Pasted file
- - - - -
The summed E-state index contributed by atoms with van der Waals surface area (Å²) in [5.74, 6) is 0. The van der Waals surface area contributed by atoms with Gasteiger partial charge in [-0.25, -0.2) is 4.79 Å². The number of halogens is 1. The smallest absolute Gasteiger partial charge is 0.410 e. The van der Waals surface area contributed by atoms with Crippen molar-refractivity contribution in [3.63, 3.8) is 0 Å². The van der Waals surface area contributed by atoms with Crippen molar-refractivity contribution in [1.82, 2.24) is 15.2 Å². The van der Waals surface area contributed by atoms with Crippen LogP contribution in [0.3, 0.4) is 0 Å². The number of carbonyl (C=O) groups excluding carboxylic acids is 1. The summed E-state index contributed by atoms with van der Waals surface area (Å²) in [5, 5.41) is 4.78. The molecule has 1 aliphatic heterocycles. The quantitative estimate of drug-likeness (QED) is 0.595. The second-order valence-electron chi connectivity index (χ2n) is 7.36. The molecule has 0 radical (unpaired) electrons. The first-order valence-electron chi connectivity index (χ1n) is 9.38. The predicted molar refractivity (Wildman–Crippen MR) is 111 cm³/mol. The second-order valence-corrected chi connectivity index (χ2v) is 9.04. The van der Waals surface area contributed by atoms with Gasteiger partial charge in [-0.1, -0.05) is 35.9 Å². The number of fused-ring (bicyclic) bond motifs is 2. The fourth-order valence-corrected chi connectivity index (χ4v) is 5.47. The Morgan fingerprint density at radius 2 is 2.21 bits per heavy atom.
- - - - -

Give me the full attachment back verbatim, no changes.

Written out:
The summed E-state index contributed by atoms with van der Waals surface area (Å²) in [5.74, 6) is 0. The van der Waals surface area contributed by atoms with Gasteiger partial charge in [-0.25, -0.2) is 4.79 Å². The number of halogens is 1. The smallest absolute Gasteiger partial charge is 0.410 e. The van der Waals surface area contributed by atoms with Crippen molar-refractivity contribution in [3.63, 3.8) is 0 Å². The van der Waals surface area contributed by atoms with Crippen molar-refractivity contribution in [1.82, 2.24) is 15.2 Å². The van der Waals surface area contributed by atoms with Crippen LogP contribution in [0.3, 0.4) is 0 Å². The number of carbonyl (C=O) groups excluding carboxylic acids is 1. The summed E-state index contributed by atoms with van der Waals surface area (Å²) in [5, 5.41) is 4.78. The molecule has 1 aliphatic heterocycles. The quantitative estimate of drug-likeness (QED) is 0.595. The second-order valence-electron chi connectivity index (χ2n) is 7.36. The molecule has 0 radical (unpaired) electrons. The first-order valence-electron chi connectivity index (χ1n) is 9.38. The predicted molar refractivity (Wildman–Crippen MR) is 111 cm³/mol. The second-order valence-corrected chi connectivity index (χ2v) is 9.04. The van der Waals surface area contributed by atoms with Gasteiger partial charge in [-0.1, -0.05) is 35.9 Å². The number of fused-ring (bicyclic) bond motifs is 2. The fourth-order valence-corrected chi connectivity index (χ4v) is 5.47. The Morgan fingerprint density at radius 2 is 2.21 bits per heavy atom.